February 12, 2019 § Leave a comment
It’s a nettlesome thing when all are assembled in the courtroom for hearing at the appointed time, and there is an announcement that one party filed a sheaf of papers at 5 pm the evening before. The filing may have been a pleading, or affidavits in a R56 case, or a counterclaim, or a defense, or supplemental discovery, or whatever. But the bottom line is that the judge, who conscientiously prepares for hearing by reviewing pleadings and other matter scheduled to come before her, has not seen any of it.
This situation is actually addressed in the MEC rules (officially named the Electronic Courts Administrative Procedures) at Section 3.A.10, which reads:
All motions, pleadings, and other papers filed electronically during or within twenty-four hours prior to a trial, hearing, or other proceeding relating to the case in which the filing occurs shall be accompanied by a paper copy of the filing to be distributed to the appropriate chambers by the clerk.
Clearly one can not comply with the letter of the rule if the filing is after the clerk’s office is closed for the day. My advice is to get a copy to the clerk’s office immediately when it opens for business with the request that the clerk deliver it to the judge right away. There will still be chagrin, but the bruise will not be as deep.
Oh, and you will make your judge and staff attorney happy if you will include in your notices of hearing and orders setting hearings the MEC document numbers for all pleadings and motions that will be presented. That goes, too, for respondents and defendants. Notify the court of the document numbers that the court is required to review before taking the bench. It’s more than a simple courtesy; it’s what the judge needs to be prepared. In this district we will not sign an order setting a matter for hearing, and you can not get a setting for a hearing until you provide the MEC document number(s).
January 8, 2018 § 2 Comments
Section 9(A) of the MEC administrative procedures imposes a duty to protect sensitive information of parties and children in filings with the court. Social Security numbers, names of minor children, dates of birth, and financial account numbers are prohibited and must be redacted. Attorneys are directed to use caution with personal identifying numbers (e.g., driver’s license numbers), medical records, employment history, individual financial information, and proprietary or trade-secret information.
There are exceptions, however, set out in Section 9(B). It states:
The redaction requirement shall not apply to the following:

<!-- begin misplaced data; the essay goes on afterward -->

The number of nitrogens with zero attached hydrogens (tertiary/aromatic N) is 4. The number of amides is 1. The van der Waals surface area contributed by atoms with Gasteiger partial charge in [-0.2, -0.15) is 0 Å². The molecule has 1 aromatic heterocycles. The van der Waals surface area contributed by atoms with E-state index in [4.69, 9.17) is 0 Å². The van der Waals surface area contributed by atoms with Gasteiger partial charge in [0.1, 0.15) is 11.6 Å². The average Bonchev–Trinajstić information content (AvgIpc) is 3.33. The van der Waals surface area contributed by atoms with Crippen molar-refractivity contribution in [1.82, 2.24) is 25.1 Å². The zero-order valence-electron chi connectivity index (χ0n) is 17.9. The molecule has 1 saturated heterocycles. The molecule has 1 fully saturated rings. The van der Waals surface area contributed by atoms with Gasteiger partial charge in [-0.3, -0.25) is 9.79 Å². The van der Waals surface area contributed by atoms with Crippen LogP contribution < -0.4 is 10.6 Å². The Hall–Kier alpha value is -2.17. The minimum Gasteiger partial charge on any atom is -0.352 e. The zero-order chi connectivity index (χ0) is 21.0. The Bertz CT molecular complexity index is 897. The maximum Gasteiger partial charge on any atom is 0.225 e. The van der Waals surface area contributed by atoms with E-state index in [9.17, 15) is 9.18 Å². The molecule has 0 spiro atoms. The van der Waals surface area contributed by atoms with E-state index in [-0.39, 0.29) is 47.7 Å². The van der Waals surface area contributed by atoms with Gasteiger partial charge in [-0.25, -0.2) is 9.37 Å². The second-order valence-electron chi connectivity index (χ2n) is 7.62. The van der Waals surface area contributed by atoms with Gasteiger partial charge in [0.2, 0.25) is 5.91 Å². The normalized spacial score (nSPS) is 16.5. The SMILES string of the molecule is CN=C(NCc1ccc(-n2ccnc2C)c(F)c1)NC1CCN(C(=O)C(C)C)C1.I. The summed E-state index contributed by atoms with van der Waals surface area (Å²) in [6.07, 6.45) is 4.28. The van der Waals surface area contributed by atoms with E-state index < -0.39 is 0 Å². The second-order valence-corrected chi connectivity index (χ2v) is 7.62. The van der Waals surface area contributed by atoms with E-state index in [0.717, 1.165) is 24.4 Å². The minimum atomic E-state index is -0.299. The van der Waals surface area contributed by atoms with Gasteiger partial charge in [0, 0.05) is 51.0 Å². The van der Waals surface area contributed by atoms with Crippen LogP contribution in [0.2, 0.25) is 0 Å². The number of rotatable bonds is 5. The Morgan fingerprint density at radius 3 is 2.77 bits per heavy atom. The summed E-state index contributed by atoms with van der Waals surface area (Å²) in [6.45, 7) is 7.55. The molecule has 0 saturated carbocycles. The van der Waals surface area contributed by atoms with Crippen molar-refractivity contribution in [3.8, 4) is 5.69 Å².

- The record of an administrative or agency proceeding.
- The record of a court or tribunal, if that record was not subject to the redaction requirement when originally filed. See Section 5(D) for a listing of restricted access cases.
- Documents filed under seal.
- Documents filed as Restricted Access if the private information is necessary and relevant to the case. See Section 5(D) for listing of restricted access cases.
Section 5(D) designates certain cases as “Restricted Access” (RA), meaning that persons other than the attorneys of record and clerks will only be able to view remotely the case’s docket page; as with other unsealed cases, the public may view documents on file in RA cases at the terminal in the clerk’s office.
Cases designated as RA include:
Debt Collection; Garnishment; Replevin; Child Custody/Visitation; Child Support; Divorce, both fault and irreconcilable differences; Modification; Paternity; Termination of Parental Rights; Birth Certificate Correction; Conservatorship; Guardianship; Minor’s Settlement; Protection from Domestic Abuse Law.
Note that adoption is not listed. That’s because adoptions are under seal, and so are exempted under 9(B)(3), above.
Also not listed are estates. That means that the redaction requirements do, indeed, apply to them.
Even if your case is not designated in the rule as an RA case, you may still move the court to restrict a document or the entire case for good cause, per Section 5(D)(3).
Just because your case falls in an RA category does not mean that can or should ignore your client’s right to privacy. Social Security numbers, financial account numbers, passwords, and personal identifying numbers should always be scrubbed from documents filed with the court, exchanged in discovery, and introduced into evidence, unless your client has specifically authorized you to release that specific information.
And remember that MRCP 5.1 extends the MEC privacy rules to districts using non-MEC electronic filing.